To the best of our knowledge, ideal specific tumor targeting tends to increase drug efficacy in targeted region and is less likely to damage collateral organs [27, 28]. Gamma counting results showed high non-targeted organs distributions of 131I-Hyp (lung, spleen, large intestine, bladder, etc.) at early time, and rapid clearances occurred within the half-life period of 131I (8.04 days). Eventually 131I-Hyp presented a persistent and increasing accumulation in necrotic tumor (Figure 2C, 2D), which guaranteed durable cross-fire ionizing radiation around the residual tumor. SPECT-CT images confirmed that prominent radioactive “hot spots” appeared at the position of the liver tumor. However, the signal was also very high in lung and intestinal canal (Figure 2A). This may attribute to the aggregation of hypericin which further activated immunizing phagocytosis conducted by organs rich in mononuclear phagocyte system (MPS) cells such as lung and spleen. Besides, hypericin was excreted via the hepatobiliary pathway to the intestinal canal and further concentrated in the abdomen on account of severe abdominal distension [29, 30].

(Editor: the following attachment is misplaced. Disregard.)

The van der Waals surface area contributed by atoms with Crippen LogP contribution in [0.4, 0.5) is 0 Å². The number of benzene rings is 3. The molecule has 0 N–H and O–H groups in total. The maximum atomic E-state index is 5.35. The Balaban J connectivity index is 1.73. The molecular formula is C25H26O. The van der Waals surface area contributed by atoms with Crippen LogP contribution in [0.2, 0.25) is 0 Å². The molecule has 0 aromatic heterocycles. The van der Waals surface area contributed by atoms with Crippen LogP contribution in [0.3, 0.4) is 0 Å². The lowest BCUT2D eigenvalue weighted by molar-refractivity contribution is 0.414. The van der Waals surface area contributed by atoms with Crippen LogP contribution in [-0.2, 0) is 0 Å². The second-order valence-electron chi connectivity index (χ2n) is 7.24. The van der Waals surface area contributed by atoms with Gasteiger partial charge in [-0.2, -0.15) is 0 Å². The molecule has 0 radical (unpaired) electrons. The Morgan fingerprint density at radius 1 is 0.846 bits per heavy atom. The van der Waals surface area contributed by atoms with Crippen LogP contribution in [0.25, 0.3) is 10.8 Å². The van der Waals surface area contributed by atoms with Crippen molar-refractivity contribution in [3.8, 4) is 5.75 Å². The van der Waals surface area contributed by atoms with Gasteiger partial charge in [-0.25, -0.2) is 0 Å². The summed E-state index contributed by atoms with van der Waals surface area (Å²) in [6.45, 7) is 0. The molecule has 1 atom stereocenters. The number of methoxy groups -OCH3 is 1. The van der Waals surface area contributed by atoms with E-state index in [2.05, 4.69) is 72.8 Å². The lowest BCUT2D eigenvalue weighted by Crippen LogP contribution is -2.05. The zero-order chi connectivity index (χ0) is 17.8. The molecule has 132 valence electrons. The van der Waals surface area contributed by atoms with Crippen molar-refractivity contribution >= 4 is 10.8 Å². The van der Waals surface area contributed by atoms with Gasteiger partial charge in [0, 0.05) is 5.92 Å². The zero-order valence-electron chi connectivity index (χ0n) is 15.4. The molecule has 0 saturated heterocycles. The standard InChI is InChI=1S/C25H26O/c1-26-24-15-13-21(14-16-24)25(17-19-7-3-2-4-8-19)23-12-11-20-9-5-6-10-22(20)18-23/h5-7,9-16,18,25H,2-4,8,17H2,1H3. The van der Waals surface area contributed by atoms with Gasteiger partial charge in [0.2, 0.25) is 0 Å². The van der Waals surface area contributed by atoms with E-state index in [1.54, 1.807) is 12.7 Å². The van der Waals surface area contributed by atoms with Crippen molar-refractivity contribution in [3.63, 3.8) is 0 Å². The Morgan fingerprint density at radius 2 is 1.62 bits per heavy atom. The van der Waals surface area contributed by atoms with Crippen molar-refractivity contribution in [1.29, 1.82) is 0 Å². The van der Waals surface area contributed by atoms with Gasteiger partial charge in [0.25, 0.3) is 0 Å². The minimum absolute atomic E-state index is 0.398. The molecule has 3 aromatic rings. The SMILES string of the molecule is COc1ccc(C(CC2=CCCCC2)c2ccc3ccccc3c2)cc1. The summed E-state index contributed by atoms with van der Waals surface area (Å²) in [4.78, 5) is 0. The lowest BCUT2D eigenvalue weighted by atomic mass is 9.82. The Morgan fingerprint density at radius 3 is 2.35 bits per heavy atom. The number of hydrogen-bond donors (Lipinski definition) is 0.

Over time, the radioactive “hot spots” persistently appeared in the liver tumor. In vitro radioautography and fluorescent microscopy confirmed that 131I-Hyp persistently deposited in the target tissue (necrotic tumor) and rapidly excreted from non-target tissues (normal liver and viable tumor) (Figure 4). However, thyroid and intestine also showed high signals (Figure 2B). The deiodination of 131I-Hyp in vivo and serious flatulence caused by operation related adynamic ileus which could be certified by corresponding coronal CT image (Figure 2, A5, B5), may have accounted for this appearance. In addition, some excreta adhering on the fur of rat may also attribute to the high radioactivity in the abdominal cavity. Tumor inhibition was observed during the 8 day follow-up and 131I-Hyp could persistently concentrate in necrotic areas induced by MWA, significantly prolong TDT and inhibited recurrence of residual tumors compared to the control group. This was verified by in vivo MRI and corresponding histopathology (Figure 3). In terms of valid radiation dose, 50 Gy was essential to achieve tumoricidal effect for most neoplasms to our knowledge . Ni’s group  utilized 131I-Hyp (300 MBq/kg, i.v.) to treat R1-tumor bearing rats, estimated to correspond to a cumulative dose of about 5000 Gy over 8 days. In our study, 131I-Hyp was administered at 74 MBq/kg, which was according to previous reports [22, 33] estimated as approximately 1250 Gy during the same time. As a consequence, the theoretical tumor suppression could be achieved in our study.